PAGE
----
It’s very intuitive; it’s not studied. I have a dear friend in New Orleans, and I just marvel at the way he goes about writing. He’s brilliant and possessed of an incredible gift for melodic beauty. But he writes in a very mathematical, precise, calculated way: “This song is going to be based on a circle of fourths.”
I don’t have that, but as I say, I do have a pretty good sense of what works. But a friend did say to me – apropos of “Autumn in New Orleans” – “Hoagy Carmichael didn’t use chords with ninths in them!” But it felt right to me.
I try to get the best guys and gals I can to realize the tunes. Alice Russell and Tommy Malone do the duet on “Trillion Dollar Bargain.” I was looking for the Marvin [Gaye] and Tammi [Terrell] feeling, and they evoke that. When I wrote that, I had the “middle Motown” vibe idea, and I did go back and listen to some James Jamerson bass parts, and we encouraged our drummer to, for example, “really lay on this part.” So I do refresh my memory when we’re going to make a record, to make sure my memory is right.
BK: It seems to me as if your songwriting processes can start from one of two points: write a lyric about a subject and then craft music around it, or start with a particular musical vibe you want to put across, and then write words for it. Which is it, or is it both? And do you find one or the other approach more challenging?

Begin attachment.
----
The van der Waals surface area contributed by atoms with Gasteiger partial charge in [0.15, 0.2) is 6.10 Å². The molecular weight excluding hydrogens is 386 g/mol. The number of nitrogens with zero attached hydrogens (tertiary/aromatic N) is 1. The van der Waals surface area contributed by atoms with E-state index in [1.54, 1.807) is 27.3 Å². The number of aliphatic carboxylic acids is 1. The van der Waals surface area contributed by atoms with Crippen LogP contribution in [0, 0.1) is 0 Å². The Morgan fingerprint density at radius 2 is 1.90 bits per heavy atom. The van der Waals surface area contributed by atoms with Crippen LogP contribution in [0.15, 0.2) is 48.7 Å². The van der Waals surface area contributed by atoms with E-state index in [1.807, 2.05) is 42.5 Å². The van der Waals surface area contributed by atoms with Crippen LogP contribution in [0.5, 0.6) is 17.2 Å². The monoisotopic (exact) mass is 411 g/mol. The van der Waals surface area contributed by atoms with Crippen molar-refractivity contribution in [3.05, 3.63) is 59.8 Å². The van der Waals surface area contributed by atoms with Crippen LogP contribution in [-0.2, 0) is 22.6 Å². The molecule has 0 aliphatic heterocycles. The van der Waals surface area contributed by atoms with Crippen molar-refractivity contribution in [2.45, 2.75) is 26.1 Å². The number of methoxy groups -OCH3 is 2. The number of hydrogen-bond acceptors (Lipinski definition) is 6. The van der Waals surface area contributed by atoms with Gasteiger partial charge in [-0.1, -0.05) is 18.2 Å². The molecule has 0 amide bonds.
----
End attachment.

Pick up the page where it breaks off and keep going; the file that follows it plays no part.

HS: I usually start with lyrics. But I have to know, as I said, what the musical setting is. The shape of the lyric: is it a long line, a short line? The rhyme scheme, whether there’s a bridge or not. Then I’ll start playing with the setup of the music, and when I do that, I normally find that that’s when I start trying to sing it. And then I realize, “Oh, I’ve over-written again!” Then I start throwing out words to make the lyric line fit.
Take “Bridge to Nowhere.” The very idea of [Sarah Palin] singing a love song to a bridge seems to suggest something exotic. So my mind went to that form of music that existed in the pre-lounge days, the style called exotica.
BK: Martin Denny!
HS: Yeah! So I basically stole the piano riff from the beginning of his “Quiet Village,” and built a song around that.